We routinely use a range of tools to help with navigation and orientation. These range from landmarks to information that has been specifically designed to assist.
What is Wayfinding?
.....and What the Heck Does a Wayfinding Consultant Do?
Fundamentally, wayfinding is what we do when we move or navigate, from one place to another. However, at the Velvet Principle, we take a slightly more expansive view. One that covers the tone and feel of a place inferred by the design of the environment and elements within it.
What wayfinding isn’t – is a highfalutin word for signs. In fact, wayfinding is a strategic planning and design activity that involves using a range of mechanisms and tools, with signs often the tool of last resort.
Key Wayfinding Components
There are three fundamental things people need to complete a successful wayfinding task:
- We need to know our current location.
- Where we want to get to.
- Tools to help us plan and execute a route.
Wayfinding Processes and Tools
The mechanisms or tools we use to navigate can be broken into three broad categories too:
- Wayfinding cues and interventions
- Information resources
Every time we find our way to a new place, we build a mental map of the journey. The more times we follow that route, the more it will be cemented in our brains – to a point when we can do it on autopilot.
We can apply this learning to similar environments. For example, once you’ve shopped in several supermarkets you get a pretty good understanding of the general layouts, that will help you find your way round pretty much any supermarket.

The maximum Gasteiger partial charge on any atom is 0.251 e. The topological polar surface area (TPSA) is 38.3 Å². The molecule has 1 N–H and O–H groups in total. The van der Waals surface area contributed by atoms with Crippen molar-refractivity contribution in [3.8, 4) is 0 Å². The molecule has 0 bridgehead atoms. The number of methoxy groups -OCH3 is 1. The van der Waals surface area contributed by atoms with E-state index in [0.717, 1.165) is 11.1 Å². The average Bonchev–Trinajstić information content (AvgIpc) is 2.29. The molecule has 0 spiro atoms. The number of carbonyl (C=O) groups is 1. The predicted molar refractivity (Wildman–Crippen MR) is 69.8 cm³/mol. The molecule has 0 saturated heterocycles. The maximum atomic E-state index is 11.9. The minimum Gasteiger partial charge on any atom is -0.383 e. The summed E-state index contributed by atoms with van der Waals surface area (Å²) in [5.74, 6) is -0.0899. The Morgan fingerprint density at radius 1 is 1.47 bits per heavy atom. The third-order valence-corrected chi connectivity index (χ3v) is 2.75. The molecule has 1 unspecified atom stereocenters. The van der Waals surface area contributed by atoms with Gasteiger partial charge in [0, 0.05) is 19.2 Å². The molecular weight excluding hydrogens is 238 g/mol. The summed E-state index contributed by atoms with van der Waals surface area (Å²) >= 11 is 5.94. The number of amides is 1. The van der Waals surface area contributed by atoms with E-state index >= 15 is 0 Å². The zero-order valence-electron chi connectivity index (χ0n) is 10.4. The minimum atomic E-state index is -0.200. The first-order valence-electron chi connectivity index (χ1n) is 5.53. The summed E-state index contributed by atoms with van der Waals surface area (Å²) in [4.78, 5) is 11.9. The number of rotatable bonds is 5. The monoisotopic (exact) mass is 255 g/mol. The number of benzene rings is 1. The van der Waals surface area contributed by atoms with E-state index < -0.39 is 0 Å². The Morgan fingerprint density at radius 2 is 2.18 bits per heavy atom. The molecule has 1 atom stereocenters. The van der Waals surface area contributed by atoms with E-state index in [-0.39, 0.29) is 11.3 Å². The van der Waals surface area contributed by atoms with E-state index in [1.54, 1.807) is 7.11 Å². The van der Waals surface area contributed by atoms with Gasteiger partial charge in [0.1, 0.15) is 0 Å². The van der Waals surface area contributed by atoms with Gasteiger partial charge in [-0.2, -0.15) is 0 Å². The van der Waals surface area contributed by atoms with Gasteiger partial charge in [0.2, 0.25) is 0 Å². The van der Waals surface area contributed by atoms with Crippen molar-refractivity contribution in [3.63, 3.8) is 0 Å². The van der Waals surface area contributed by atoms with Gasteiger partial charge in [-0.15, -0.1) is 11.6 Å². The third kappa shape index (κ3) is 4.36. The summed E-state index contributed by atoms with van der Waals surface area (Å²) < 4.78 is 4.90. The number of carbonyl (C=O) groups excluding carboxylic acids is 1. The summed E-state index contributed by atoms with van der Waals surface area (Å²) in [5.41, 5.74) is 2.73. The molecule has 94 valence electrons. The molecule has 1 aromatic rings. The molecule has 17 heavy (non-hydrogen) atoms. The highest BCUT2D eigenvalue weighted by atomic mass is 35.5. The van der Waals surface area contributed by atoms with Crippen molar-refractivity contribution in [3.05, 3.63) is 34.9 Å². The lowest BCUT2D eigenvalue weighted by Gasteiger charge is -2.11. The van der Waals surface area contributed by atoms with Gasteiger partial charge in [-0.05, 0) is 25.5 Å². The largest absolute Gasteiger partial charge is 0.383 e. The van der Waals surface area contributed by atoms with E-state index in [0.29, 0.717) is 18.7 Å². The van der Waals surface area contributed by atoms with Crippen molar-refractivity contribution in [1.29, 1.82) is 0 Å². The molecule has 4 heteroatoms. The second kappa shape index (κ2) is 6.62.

There are several clues we use to navigate from place to place. Some will be intuitive or learned; others will be deliberately provided to assist with wayfinding:
Landscape and Architectural features – we know that a staircase or elevator will take us to another floor; a feature doorway or open door is probably the entrance to a building. Similarly, we are conditioned to follow defined paths rather make our way across open ground.
Lighting – we are drawn to entrances and routes that are illuminated and (particularly at night) will avoid dark or poorly lit spaces.
Landmarks – these can be anything from geographical features to buildings and public art. These provide reference points when planning a journey or asking for directions. If visible from a distance e.g., a church spire they act as beacons drawing us to a destination.
Signs – such as building identification signs, mapping totems and directional fingerposts are pieces of information that have been introduced specifically to help with navigation. A considered, well-executed scheme will also have a marketing function – communicating the brand and encouraging people to explore
Lighting and architectural features all have a role to play in wayfinding. An open door and well illuminated routes, provide a subconscious welcome that encourages people to proceed.
These come in all shapes and sizes and include things we consult to plan or help execute a route:
- Maps – printed, web based or apps
- Asking people for directions
- Information/content provided on wayfinding signs
The Role of a Wayfinding Consultant
A wayfinding consultant will analyse a place – exploring routes and plans; examining sight lines; identifying existing cues and decision points. This analysis will highlight where interventions are needed and for what purpose. It’s then a question of selecting the best tool for communicating the information – whether it’s explicit guidance or more intuitive. This will involve working with the wider design team (e.g architects, interior, landscape and lighting designers etc) to create an integrated, holistic approach. With the wayfinding consultant typically taking responsibility for the design of any sign and graphic elements.
The aim of any wayfinding project should be to provide guidance when and where it’s needed, but merge into the background when not required.